• Divergences (price prints higher highs when FI makes lower highs).

Force index divergences

Bullish and bearish divergences indicate a potential change in trend direction. These classic signals are often associated with oscillators. A bullish divergence occurs when the indicator moves upward while the security moves downward. This suggests that the price weakness is not being confirmed by the indicator, which may signal a forthcoming bullish trend reversal. On the other hand, a bearish divergence occurs when the indicator moves downward while the asset moves upward. This indicates underlying weakness, despite the higher price, which could foreshadow a bearish trend reversal.

Confirmation is a crucial aspect of interpreting bullish and bearish divergences. Although divergences signal something unusual, they require a confirmation from the indicator or price chart. A bullish divergence can be confirmed by the Force Index moving into positive territory or a resistance breakout on the price chart. A bearish divergence can be confirmed by the Force Index moving into negative territory or a support break on the price chart. For confirmation, traders may also use technical analysis tools such as candlesticks, moving average crosses, and pattern breaks.

force index 1.png

On the chart below, the Force index indicator has formed a bullish divergence on the daily timeframe. Every indicator's low is higher than the previous one, while every price low remains at the same level. A trader needs to get a second confirmation of a potential trend reversal to find the best entry point. In this situation, it would be the price breakout above the resistance level and retest of this breakout. Thus, a trader can open a buy trade after the price successfully retests the highlighted level. 

Force Index vs. Money Flow Index (FI vs. MFI)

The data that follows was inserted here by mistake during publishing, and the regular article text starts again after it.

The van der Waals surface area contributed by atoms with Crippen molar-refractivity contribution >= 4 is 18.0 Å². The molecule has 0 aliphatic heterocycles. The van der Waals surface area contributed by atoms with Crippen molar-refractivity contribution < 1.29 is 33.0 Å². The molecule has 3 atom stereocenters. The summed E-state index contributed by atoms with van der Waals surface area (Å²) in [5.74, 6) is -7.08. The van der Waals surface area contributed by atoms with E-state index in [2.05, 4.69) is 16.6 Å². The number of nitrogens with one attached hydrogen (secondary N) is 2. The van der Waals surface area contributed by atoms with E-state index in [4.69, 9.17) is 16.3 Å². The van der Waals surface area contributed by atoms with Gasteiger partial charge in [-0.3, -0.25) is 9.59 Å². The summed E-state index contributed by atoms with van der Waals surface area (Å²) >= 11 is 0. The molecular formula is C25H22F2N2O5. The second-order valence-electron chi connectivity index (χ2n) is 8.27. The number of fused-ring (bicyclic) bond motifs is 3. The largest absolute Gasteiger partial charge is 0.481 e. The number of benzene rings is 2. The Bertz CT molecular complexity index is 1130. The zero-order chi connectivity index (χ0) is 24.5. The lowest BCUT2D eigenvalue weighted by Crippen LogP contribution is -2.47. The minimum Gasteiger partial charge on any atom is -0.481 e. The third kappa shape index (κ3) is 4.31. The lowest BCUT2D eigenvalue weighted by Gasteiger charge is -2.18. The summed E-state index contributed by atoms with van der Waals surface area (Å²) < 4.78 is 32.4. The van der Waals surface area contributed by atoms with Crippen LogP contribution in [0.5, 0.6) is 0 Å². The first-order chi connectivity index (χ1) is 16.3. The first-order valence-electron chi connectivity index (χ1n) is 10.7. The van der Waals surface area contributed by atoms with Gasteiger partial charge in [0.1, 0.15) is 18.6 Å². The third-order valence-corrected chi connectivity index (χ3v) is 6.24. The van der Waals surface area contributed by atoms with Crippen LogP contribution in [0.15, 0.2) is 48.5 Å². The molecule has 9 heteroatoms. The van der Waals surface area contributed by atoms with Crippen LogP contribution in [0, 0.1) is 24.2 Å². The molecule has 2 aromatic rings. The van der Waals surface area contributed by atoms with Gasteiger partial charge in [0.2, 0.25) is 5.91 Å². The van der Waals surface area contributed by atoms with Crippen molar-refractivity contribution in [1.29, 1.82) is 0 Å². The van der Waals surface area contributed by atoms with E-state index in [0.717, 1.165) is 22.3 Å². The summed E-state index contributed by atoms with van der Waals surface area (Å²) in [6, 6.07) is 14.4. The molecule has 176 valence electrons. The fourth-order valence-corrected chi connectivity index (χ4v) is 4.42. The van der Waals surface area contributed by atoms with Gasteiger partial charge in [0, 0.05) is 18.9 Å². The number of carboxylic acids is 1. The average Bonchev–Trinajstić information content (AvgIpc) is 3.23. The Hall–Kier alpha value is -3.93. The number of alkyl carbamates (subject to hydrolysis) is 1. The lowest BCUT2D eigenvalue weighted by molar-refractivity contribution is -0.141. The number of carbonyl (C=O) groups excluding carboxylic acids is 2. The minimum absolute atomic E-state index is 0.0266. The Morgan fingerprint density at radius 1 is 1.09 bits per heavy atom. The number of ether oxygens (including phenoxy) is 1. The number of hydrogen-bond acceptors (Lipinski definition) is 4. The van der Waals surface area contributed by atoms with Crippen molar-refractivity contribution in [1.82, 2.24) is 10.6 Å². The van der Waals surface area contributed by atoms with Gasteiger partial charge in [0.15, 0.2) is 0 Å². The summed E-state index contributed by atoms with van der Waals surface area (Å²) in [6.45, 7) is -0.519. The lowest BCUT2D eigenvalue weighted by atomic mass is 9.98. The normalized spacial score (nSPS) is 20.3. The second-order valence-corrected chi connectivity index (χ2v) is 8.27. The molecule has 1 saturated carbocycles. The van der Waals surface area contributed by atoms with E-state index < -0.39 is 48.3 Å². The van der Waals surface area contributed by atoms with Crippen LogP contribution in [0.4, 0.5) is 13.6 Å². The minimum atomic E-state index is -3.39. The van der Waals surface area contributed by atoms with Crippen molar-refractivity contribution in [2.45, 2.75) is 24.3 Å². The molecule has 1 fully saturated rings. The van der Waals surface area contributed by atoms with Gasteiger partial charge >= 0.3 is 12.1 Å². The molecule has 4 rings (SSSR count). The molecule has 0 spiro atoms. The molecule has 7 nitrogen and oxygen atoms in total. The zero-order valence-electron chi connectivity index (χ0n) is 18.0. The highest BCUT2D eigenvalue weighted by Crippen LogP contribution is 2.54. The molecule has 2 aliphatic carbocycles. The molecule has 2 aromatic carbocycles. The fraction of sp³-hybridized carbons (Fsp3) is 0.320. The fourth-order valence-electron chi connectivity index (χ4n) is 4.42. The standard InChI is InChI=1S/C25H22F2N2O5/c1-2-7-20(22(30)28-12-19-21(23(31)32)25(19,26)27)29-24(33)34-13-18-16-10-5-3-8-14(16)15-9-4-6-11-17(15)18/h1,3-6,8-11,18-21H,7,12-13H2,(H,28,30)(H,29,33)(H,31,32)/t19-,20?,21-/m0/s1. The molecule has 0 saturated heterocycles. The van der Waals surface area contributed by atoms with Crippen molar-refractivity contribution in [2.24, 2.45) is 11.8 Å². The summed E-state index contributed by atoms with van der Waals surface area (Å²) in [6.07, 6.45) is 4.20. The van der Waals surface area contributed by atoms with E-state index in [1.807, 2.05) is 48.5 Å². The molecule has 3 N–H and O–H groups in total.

The Money Flow Index (MFI) and the Force Index employ price and volume to gauge trend strength and identify possible price reversals. However, their indicator calculations differ significantly. The MFI employs a more intricate formula incorporating the typical price (high + low + close / 3) instead of solely relying on closing prices. Furthermore, the MFI is limited to a range of zero to 100. As a result of its distinct computation and bounds, the MFI can provide unique insights that differ from the Force Index.

Force Index Limitations

The force index is a lagging indicator that uses previous price and volume data to calculate an EMA average. However, since the data is usually averaged, it may be slow to generate trading signals, resulting in missed opportunities. Using a shorter-term force index (e.g., 10, 13, or 20) can lead to numerous false signals due to minor price or volume fluctuations. On the other hand, a longer-term force index (e.g., 50, 100, or 150) is less prone to swings, but it reacts slowly to price changes, leading to delayed trade signals.

The Force Index Indicator in Summary

To conclude, the Force Index is considered one of the best combinations of price and volume. Notice that the FI uses the tick volume data in currency trading, corresponding to the number of transactions, so some distortions are possible. The Force Index shows the best results when applied to volatile markets.

FAQ

What is the force index indicator?

The force index is an indicator that uses both price and volume to measure the strength of a trend and identify potential price reversals. It calculates the force behind price movements by comparing the current and prior day's closing prices and multiplying the result by the current day's volume.